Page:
Do Your Kids Say You Need Couples Therapy? - Pt 2
Mar 27, 2019
Welcome back to the second half of our two-part article on a complex family issue. What do you do if one of your children suggests you need couple's therapy with your spouse? Even if this was said as a joke, it can reveal real concerns about your happiness or home stability. Last time we talked about where kids get these ideas and why they make the suggestion. Today, we'll pick up talking about how to address your child's concerns and move forward in a positive way.
Rather than worrying about where your child heard about couple's therapy, let this be an inspiration to examine your own behavior and your interactions with your partner. Have you been irritable or distant? How often do you fight in front of the kids? Or is there just a stony uncomfortable silence at the dinner table? Even if you have tried to be careful about keeping your disputes out of sight, it's possible your child has overheard fights in another room or their simple empathy has told them something is wrong.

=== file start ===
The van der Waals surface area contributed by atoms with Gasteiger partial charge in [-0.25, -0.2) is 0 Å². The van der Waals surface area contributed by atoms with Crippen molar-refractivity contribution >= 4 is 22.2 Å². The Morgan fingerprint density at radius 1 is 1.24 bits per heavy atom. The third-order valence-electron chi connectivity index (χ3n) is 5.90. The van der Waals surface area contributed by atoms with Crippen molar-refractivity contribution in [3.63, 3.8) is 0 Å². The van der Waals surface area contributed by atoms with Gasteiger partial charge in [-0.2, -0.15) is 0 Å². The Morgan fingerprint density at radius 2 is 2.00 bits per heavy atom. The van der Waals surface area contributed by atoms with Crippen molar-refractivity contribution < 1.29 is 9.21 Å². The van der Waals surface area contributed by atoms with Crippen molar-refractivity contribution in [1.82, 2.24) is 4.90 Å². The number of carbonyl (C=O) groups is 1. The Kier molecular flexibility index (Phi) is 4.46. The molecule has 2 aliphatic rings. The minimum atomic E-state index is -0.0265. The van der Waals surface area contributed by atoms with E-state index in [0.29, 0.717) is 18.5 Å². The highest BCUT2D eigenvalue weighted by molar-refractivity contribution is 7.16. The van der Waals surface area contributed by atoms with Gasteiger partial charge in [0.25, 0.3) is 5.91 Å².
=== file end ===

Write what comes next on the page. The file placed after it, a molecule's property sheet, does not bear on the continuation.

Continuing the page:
Talk to Your Child
Once you have done a little soul-searching, talk to your child about why they think you should be in couple's therapy and what they think could be gained from it. This is your chance to hear them out on their worries about your relationship. Be gentle and don't push if the child doesn't want to say too much. They may be afraid to hurt your feelings or they might not have that much information to go on, just a hunch that there is something wrong and the desire to see a solution.
Talk to Your Partner
Next, have a quiet talk with your partner about how your relationship together has been going lately. Be the first to open up and be honest about any faults or mistakes you may have displayed in the recent past and the simple fact that your child has noticed the strife or distance. Hopefully, your partner will be open to at least starting the conversation about the troubles in your relationship and your shared concern as parents will help you work together to get better.
Give Their Suggestion a Try
Finally, seriously consider couple's therapy. Not only could this be the solution you and your partner need to bridge the gap or heal any wounds, it will also show your child that their ideas are valued. Even one session with a couple's therapist makes it clear that your child plays an important role in the family and that you and your partner are ready to try to make things better. If you're ready to give couple's therapy a shot for the benefit of your child and family unity, contact me today.